In 2008, the UUA filed two resolutions on Gender Identity Non-Discrimination: both companies already had sexual orientation in their policy but this resolution asked to include gender identity in its written equal opportunity non-discrimination policy. 6% of Wal-Mart shareholders and 16% of Verizon’s shareholders voted in favor of this protection for their employees.
The 2009 Shareholder Advocacy season saw 12% of Wal-Mart shareholders vote in favor of the same resolution. Progress…but I think back to the 2001 proxy season…when Home Depot changed its written policy prohibiting discrimination based on sexual orientation because of the efforts of the UUA endowment’s shares of Home Depot stock. Management had a change of heart after the proxy statements went out, and called the UUA…saying they had considered the negative reaction from their employees who had learned that Directors did not support the resolution. Terms and conditions were agreed on, and the UUA withdrew the resolution.
This is what shareholder advocacy is all about! Change that comes through management’s awareness of how their written policies affect the people that work for them. When management “gets it” through dialogue, discussion and diplomacy, everyone wins. Why does Wal-Mart gladly take dollars from customers without regard to that person’s gender identity, but stops short of giving their employees the dignity and rights that they deserve?
Why did the largest employer in the U.S. not get it…that the employees who gave so much to the success of Wal-Mart, deserved to know their employer “affirmed and promoted the inherent worth and dignity of every person?” Why would adopting a policy that gave employees a way to resolve conflicts through corporate channels not make sense?
With the history of previous UUA filings and my 18 months as a member of UUA’s Committee on Socially Responsible Investing, I drove the 2 hours from Tulsa Oklahoma to Fayetteville, Arkansas, to see, firsthand, what I knew was going to be a cross between a high school pep rally and a rock concert. I was going to present the UUA resolution that said how we interpret our gender identity, was our right, not a privilege extended to us by our employer.
The Wal-Mart staff member that helped me get settled, Beth, was as friendly and helpful as the other Wal-Mart folks. As the Annual Meeting kicked off, Jamie Foxx’s message was that Wal-Mart was an advocate for the working people; “You help people save money so they live better lives.” As Josh Groban, Mariah Carey, Enrique Inglesias, and Mary J. Blige performed in between the business parts of the meeting, the message was that these associates have had their lives transformed by this company.
What remains, after the laser light show and the echoes of, “I can kiss away the pain” was as usual, the people that are affected by the work the UUA is doing to move the endowments of congregations all over the country in the direction of our values. Beth, my Wal-Mart guide, asked what the resolution was all about. She nodded as we talked about the fact that you should not be fired for the way you present yourself…for how you look, or dress. Being disciplined, reassigned, fired or not promoted because of who you were and how you looked…not how you did your job…was not right.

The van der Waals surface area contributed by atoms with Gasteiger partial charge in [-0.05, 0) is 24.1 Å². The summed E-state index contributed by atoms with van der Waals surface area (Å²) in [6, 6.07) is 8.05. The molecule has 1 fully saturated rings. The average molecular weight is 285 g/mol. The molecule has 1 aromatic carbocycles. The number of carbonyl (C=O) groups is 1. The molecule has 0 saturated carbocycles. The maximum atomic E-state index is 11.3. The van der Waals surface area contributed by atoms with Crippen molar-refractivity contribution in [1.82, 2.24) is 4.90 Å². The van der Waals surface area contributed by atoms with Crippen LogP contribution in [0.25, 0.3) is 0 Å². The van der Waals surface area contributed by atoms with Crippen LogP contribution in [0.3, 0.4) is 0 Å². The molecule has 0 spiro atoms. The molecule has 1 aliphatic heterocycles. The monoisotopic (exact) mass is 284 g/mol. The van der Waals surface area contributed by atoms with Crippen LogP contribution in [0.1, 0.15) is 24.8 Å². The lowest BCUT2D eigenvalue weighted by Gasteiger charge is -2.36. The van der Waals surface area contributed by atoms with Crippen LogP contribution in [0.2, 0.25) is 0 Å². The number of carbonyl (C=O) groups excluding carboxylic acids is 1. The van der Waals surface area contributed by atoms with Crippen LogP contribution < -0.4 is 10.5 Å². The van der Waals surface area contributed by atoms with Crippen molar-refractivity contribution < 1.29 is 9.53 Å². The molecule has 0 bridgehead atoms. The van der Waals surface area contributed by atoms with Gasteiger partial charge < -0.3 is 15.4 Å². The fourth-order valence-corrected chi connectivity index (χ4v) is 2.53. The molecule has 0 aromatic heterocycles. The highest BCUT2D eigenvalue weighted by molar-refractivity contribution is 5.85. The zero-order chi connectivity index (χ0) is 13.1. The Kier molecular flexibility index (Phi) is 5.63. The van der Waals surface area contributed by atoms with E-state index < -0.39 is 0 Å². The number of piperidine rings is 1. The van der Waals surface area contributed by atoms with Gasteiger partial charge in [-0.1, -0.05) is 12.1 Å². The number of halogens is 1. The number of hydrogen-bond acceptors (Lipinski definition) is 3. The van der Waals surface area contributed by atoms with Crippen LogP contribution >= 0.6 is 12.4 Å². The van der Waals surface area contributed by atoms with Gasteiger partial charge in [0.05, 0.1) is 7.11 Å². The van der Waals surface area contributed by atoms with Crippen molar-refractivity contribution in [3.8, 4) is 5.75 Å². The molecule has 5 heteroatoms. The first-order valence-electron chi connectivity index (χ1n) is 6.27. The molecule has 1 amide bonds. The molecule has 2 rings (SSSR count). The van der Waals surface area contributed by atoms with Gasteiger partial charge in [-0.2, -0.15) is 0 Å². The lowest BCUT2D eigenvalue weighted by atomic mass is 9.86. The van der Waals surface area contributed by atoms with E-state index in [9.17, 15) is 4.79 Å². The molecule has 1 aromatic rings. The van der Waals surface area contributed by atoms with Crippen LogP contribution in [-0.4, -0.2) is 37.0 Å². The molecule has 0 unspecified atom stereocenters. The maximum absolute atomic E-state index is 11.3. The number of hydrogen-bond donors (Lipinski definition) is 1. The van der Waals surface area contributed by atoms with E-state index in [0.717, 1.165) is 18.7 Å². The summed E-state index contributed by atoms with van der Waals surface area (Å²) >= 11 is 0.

After I used the three minutes allowed to present the resolution asking Wal-Mart to extend these rights to their associates I received a polite applause, and took my seat. I felt a hand on my arm…and turned to meet John Wright, a minister at the UU Fellowship at Salisbury Maryland who works at Wal-Mart. With tears in his eyes, he thanked me for being there. He was overwhelmed by the emotions he felt as he heard that the CEO of his company announce that the UUA was presenting this resolution. The faith tradition he was devoted to had moved into his workplace, to model the values that we have come to take as second nature. He kept thanking me, and thanking the UUA for doing this work. This work matters. It changes people’s lives. It allows the people of this country to be a part of changing how corporate America does business.
In the end, we received 14.6% support from shareholders…small, but moving in the right direction. The Walton family has 45% of the stock, so until they move on this resolution, we’ll keep filing each year.
All of us…our children and grandchildren, will live in a better world because of the work the UUA does.
Julie Skye is a member of All Souls Tulsa, the UUA’s Committee on Socially Responsible Investing, and is a Registered Investment Advisor. She acts as a Family Back Office to 85 families and helps them organize, manage and co-ordinate all aspects of their financial lives including tax, estate and retirement planning. She has been doing pro-bono work with Foundations and non-profits for two decades and sees the connection between SRI and Social / Racial Justice. Passionate in her belief that’ we can do well, while we do good’, she is Vice Chair of the All Souls Endowment Committee and offers seminars at the Sunday Emerson Forum titled “The Free Church Financial Forum.”